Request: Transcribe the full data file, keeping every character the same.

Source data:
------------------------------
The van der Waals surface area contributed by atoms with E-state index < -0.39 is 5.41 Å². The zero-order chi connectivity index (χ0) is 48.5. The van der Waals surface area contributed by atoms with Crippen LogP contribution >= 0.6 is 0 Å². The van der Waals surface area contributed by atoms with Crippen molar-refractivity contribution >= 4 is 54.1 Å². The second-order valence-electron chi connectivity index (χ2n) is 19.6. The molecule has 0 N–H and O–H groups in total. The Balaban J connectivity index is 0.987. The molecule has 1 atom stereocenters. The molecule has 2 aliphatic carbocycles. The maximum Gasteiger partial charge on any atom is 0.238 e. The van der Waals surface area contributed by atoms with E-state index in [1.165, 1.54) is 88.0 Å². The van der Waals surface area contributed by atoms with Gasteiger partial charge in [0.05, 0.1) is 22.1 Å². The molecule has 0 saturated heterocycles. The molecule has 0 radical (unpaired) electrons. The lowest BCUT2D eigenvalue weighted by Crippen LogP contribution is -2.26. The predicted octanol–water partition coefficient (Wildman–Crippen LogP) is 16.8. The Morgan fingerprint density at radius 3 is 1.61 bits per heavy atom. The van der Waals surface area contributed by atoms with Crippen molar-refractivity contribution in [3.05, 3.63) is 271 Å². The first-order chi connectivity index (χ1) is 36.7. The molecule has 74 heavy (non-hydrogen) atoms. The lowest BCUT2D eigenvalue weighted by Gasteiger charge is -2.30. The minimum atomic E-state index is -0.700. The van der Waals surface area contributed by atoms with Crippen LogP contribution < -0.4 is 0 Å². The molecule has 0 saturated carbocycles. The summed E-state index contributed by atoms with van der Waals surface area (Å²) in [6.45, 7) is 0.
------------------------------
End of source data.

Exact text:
The van der Waals surface area contributed by atoms with E-state index < -0.39 is 5.41 Å². The zero-order chi connectivity index (χ0) is 48.5. The van der Waals surface area contributed by atoms with Crippen LogP contribution >= 0.6 is 0 Å². The van der Waals surface area contributed by atoms with Crippen molar-refractivity contribution >= 4 is 54.1 Å². The second-order valence-electron chi connectivity index (χ2n) is 19.6. The molecule has 0 N–H and O–H groups in total. The Balaban J connectivity index is 0.987. The molecule has 1 atom stereocenters. The molecule has 2 aliphatic carbocycles. The maximum Gasteiger partial charge on any atom is 0.238 e. The van der Waals surface area contributed by atoms with E-state index in [1.165, 1.54) is 88.0 Å². The van der Waals surface area contributed by atoms with Gasteiger partial charge in [0.05, 0.1) is 22.1 Å². The molecule has 0 saturated heterocycles. The molecule has 0 radical (unpaired) electrons. The lowest BCUT2D eigenvalue weighted by Crippen LogP contribution is -2.26. The predicted octanol–water partition coefficient (Wildman–Crippen LogP) is 16.8. The Morgan fingerprint density at radius 3 is 1.61 bits per heavy atom. The van der Waals surface area contributed by atoms with Crippen molar-refractivity contribution in [3.05, 3.63) is 271 Å². The first-order chi connectivity index (χ1) is 36.7. The molecule has 74 heavy (non-hydrogen) atoms. The lowest BCUT2D eigenvalue weighted by Gasteiger charge is -2.30. The minimum atomic E-state index is -0.700. The van der Waals surface area contributed by atoms with Crippen LogP contribution < -0.4 is 0 Å². The molecule has 0 saturated carbocycles. The summed E-state index contributed by atoms with van der Waals surface area (Å²) in [6.45, 7) is 0.